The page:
This month, Tesla is reducing the cost of its Model 3 and Model Y Electric Vehicles (EVs) in the United States to a discounted rate of $7,500 – an amount that customers will be able to receive as part of their full federal tax credit next year.
Tesla’s customer website states that for all Model 3 and Model Y vehicles purchased before the end of 2020, purchasers are eligible to receive a $7,500 credit plus complimentary supercharging up to 10,000 miles (16,093 kilometers).
Tesla has surpassed the $3,750 credit they were offering on Model 3 and Model Y vehicles delivered before year-end. This action is in response to worries of decreasing demand due to expiring electric vehicle tax incentives and economic slowdowns.
Just days after the US Treasury Department postponed restrictions on EV incentives until March, Tesla and other domestically-manufactured EVs are likely to qualify for a complete $7,500 incentive commencing January 1st, 2023. This comes as great news due to this latest discount.
By Reuters, numerous consumers have put a stop to their acquisitions and canceled any pending orders in anticipation of the tax credits instated by the Inflation Reduction Act. To be eligible for these benefits, they must receive their cars on or following January 1st.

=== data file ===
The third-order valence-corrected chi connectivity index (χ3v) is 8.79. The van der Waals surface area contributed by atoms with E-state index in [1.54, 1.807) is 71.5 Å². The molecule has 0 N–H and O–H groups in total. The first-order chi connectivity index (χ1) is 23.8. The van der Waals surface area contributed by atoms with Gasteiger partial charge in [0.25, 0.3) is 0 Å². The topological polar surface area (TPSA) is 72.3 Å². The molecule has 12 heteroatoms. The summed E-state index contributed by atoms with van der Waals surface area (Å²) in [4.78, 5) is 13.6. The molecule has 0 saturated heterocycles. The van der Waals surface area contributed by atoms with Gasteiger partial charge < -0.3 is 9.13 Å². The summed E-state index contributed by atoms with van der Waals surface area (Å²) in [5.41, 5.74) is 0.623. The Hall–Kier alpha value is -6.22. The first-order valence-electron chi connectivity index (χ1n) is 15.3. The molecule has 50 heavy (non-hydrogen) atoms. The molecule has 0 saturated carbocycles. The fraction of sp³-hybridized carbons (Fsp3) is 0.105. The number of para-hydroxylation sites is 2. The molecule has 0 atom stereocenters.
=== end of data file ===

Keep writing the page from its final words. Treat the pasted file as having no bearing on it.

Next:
The Tesla demand has been greatly impacted as a result of this, resulting in more cancellations since the company does not permit orders to be postponed for arrival in January. To sweeten the deal, Tesla is even providing $5,000 credit on Model 3 and Model Y vehicles that are delivered by year-end across Canada. Additionally, China will receive an added discount of 6,000 yuan ($860) for some models till 2022’s end.
Despite Elon Musk’s recent statement that Tesla does not offer discounts, these offers are a rare exception for the electric car company. Over the past few years, Tesla has raised prices citing supply chain issues and inflation as reasons behind it. It appears they are now attempting to promote deliveries before the end of this year.
Despite Tesla’s proclamation in October that it had missed its vehicle delivery target for the year and produced revenue below Wall Street estimates, its decision to institute price cuts appears to have not been well received by analysts. Many claims that this was a miscalculated move which does not properly assuage investor worries or bolster confidence.
Source: Tesla via Reuters